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So as you know, I stopped writing lengthy reviews on this site this year, keeping the blog as more of a film diary of sorts.  Lo and behold,...

Wednesday, July 26, 2017

Movie Review - Midnight Special

Midnight Special (2016)
Starring Michael Shannon, Joel Edgerton, Kirsten Dunst, Jaeden Lieberher, Sam Shepard, and Adam Driver 
Directed by Jeff Nichols
***This film is currently streaming on HBO Now/Go***

I legitimately had no clue what I was getting into when I started Midnight Special.  Maybe I'd seen a trailer...maybe...but with the exception of knowing that it was directed by Jeff Nichols -- whose film oeuvre I find decent, yet slightly boring -- I really was coming into this blind.  By the time the credits rolled, Midnight Special lands in that same realm of Nichols' other films -- decent, yet slightly boring although it admittedly is a bit more ambitious in scope than Take Shelter, Mud, or Loving.

Honestly, I'm not going to summarize this one all that much.  I think the lack of knowledge concerning the storyline helped me become immersed much more than I would have otherwise.  Needless to say, the overall gist is that two men (Michael Shannon and Joel Edgerton) have seemingly kidnapped a young boy named Alton Meyer (Jaeden Lieberher) who may or may not possess some special powers or secret knowledge that multiple entities including the US government want.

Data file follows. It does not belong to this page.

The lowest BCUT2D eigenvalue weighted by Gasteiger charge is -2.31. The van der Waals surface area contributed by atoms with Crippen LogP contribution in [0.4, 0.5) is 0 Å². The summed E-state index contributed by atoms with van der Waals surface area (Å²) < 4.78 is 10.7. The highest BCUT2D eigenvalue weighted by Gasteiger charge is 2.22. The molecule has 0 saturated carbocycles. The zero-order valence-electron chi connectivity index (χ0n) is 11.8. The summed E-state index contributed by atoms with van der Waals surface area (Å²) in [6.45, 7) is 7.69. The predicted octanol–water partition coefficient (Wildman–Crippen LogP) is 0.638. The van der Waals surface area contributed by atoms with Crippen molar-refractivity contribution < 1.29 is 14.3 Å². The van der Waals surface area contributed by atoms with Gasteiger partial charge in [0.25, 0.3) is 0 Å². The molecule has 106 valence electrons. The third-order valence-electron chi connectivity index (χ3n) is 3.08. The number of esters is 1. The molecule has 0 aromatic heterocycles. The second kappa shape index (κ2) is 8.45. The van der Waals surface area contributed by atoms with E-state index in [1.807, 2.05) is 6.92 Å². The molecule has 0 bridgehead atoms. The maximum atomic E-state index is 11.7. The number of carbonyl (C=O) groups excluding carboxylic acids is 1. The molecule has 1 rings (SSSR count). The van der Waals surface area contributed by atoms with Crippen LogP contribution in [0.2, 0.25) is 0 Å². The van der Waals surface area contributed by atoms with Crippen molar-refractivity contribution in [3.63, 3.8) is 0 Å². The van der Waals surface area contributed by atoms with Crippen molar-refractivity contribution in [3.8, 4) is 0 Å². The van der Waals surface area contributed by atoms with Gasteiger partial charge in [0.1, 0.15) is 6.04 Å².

The mix of science fiction, chase film, and family drama surprisingly meld together quite well with Nichols planting the viewer right into the action from the opening scene and gradually revealing the various layers of mystery as the story progresses.  Michael Shannon is surprisingly captivating in a role that requires a bit of heart rather than the typical scary intensity we see from him.  Jaeden Lieberher is also successful as the young boy who may be more than he seems.

Nichols takes his time to craft his characters and in doing so they prove to be fully developed.  He certainly excels in carving out an atmosphere for his economically lower-class characters to inhabit.  It's just unfortunate that his films oftentimes feel so slowly paced.  While a little more plot-driven than his other works, Nichols is still proving to be a director that meanders his way through things.  While I've yet to truly dislike anything he's brought to the screen in his young career thus far, I keep waiting to be blown away and I thought it might've happened with this one.  The first hour is tense and full of edge-of-your-seat moments.  Unfortunately, it devolves a bit in the second half where the pacing becomes a bit of a slog.  Still, Midnight Special is Jeff Nichols' best work yet and he's a director to keep an eye on in the future.

The RyMickey Rating:  B

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